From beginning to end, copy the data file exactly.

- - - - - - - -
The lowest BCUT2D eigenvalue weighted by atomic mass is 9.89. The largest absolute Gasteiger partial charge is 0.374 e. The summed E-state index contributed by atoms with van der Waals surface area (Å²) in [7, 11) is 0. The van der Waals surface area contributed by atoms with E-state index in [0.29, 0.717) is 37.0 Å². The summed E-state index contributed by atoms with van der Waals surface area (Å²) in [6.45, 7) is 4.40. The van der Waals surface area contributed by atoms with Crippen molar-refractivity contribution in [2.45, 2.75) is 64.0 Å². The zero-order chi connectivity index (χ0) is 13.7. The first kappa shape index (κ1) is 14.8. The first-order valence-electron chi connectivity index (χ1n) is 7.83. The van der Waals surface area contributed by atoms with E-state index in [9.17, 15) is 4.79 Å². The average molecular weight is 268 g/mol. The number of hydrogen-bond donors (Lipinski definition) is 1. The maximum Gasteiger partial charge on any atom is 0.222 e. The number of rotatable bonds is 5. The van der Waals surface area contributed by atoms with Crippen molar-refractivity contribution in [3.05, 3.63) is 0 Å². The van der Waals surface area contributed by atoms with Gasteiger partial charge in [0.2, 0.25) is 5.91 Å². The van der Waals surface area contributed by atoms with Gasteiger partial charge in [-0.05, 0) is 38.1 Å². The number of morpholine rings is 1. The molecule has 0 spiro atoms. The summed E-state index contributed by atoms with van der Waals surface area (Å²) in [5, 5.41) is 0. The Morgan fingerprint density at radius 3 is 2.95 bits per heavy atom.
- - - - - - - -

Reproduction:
The lowest BCUT2D eigenvalue weighted by atomic mass is 9.89. The largest absolute Gasteiger partial charge is 0.374 e. The summed E-state index contributed by atoms with van der Waals surface area (Å²) in [7, 11) is 0. The van der Waals surface area contributed by atoms with E-state index in [0.29, 0.717) is 37.0 Å². The summed E-state index contributed by atoms with van der Waals surface area (Å²) in [6.45, 7) is 4.40. The van der Waals surface area contributed by atoms with Crippen molar-refractivity contribution in [2.45, 2.75) is 64.0 Å². The zero-order chi connectivity index (χ0) is 13.7. The first kappa shape index (κ1) is 14.8. The first-order valence-electron chi connectivity index (χ1n) is 7.83. The van der Waals surface area contributed by atoms with E-state index in [9.17, 15) is 4.79 Å². The average molecular weight is 268 g/mol. The number of hydrogen-bond donors (Lipinski definition) is 1. The maximum Gasteiger partial charge on any atom is 0.222 e. The number of rotatable bonds is 5. The van der Waals surface area contributed by atoms with Crippen molar-refractivity contribution in [3.05, 3.63) is 0 Å². The van der Waals surface area contributed by atoms with Gasteiger partial charge in [0.2, 0.25) is 5.91 Å². The van der Waals surface area contributed by atoms with Gasteiger partial charge in [-0.05, 0) is 38.1 Å². The number of morpholine rings is 1. The molecule has 0 spiro atoms. The summed E-state index contributed by atoms with van der Waals surface area (Å²) in [5, 5.41) is 0. The Morgan fingerprint density at radius 3 is 2.95 bits per heavy atom.